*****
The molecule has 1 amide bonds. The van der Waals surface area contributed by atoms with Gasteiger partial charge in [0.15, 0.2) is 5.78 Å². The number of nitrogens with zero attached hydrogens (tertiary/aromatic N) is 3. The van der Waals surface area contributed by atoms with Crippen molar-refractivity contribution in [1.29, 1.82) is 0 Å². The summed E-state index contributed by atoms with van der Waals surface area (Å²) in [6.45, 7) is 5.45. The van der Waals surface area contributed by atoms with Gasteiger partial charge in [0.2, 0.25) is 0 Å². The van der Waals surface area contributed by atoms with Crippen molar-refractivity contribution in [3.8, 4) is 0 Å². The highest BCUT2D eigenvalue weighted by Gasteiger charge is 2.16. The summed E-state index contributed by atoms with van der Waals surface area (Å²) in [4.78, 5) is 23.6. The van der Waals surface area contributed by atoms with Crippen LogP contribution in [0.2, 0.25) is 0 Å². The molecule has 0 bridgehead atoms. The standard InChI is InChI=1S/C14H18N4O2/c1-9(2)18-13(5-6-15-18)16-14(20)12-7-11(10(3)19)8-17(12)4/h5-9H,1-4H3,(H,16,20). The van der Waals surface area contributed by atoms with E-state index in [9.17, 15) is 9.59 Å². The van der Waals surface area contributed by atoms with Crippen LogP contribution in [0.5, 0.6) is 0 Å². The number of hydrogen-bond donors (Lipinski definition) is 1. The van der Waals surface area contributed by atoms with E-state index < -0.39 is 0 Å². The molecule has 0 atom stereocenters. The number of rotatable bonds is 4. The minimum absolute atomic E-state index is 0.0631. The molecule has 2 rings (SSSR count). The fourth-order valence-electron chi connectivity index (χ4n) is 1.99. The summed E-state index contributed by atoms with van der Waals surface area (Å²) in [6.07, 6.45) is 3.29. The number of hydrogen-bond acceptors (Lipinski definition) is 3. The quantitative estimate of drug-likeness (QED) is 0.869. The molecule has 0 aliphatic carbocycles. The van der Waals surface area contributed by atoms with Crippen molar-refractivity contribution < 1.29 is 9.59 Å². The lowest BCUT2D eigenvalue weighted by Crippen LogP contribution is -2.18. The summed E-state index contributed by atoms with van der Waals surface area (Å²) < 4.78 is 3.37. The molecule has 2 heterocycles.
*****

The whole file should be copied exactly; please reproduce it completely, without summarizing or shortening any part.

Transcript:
The molecule has 1 amide bonds. The van der Waals surface area contributed by atoms with Gasteiger partial charge in [0.15, 0.2) is 5.78 Å². The number of nitrogens with zero attached hydrogens (tertiary/aromatic N) is 3. The van der Waals surface area contributed by atoms with Crippen molar-refractivity contribution in [1.29, 1.82) is 0 Å². The summed E-state index contributed by atoms with van der Waals surface area (Å²) in [6.45, 7) is 5.45. The van der Waals surface area contributed by atoms with Gasteiger partial charge in [0.2, 0.25) is 0 Å². The van der Waals surface area contributed by atoms with Crippen molar-refractivity contribution in [3.8, 4) is 0 Å². The highest BCUT2D eigenvalue weighted by Gasteiger charge is 2.16. The summed E-state index contributed by atoms with van der Waals surface area (Å²) in [4.78, 5) is 23.6. The van der Waals surface area contributed by atoms with Crippen LogP contribution in [0.2, 0.25) is 0 Å². The molecule has 0 bridgehead atoms. The standard InChI is InChI=1S/C14H18N4O2/c1-9(2)18-13(5-6-15-18)16-14(20)12-7-11(10(3)19)8-17(12)4/h5-9H,1-4H3,(H,16,20). The van der Waals surface area contributed by atoms with E-state index in [9.17, 15) is 9.59 Å². The van der Waals surface area contributed by atoms with Crippen LogP contribution in [0.5, 0.6) is 0 Å². The number of hydrogen-bond donors (Lipinski definition) is 1. The van der Waals surface area contributed by atoms with E-state index < -0.39 is 0 Å². The molecule has 0 atom stereocenters. The number of rotatable bonds is 4. The minimum absolute atomic E-state index is 0.0631. The molecule has 2 rings (SSSR count). The fourth-order valence-electron chi connectivity index (χ4n) is 1.99. The summed E-state index contributed by atoms with van der Waals surface area (Å²) in [6.07, 6.45) is 3.29. The number of hydrogen-bond acceptors (Lipinski definition) is 3. The quantitative estimate of drug-likeness (QED) is 0.869. The molecule has 0 aliphatic carbocycles. The van der Waals surface area contributed by atoms with Crippen molar-refractivity contribution < 1.29 is 9.59 Å². The lowest BCUT2D eigenvalue weighted by Crippen LogP contribution is -2.18. The summed E-state index contributed by atoms with van der Waals surface area (Å²) < 4.78 is 3.37. The molecule has 2 heterocycles.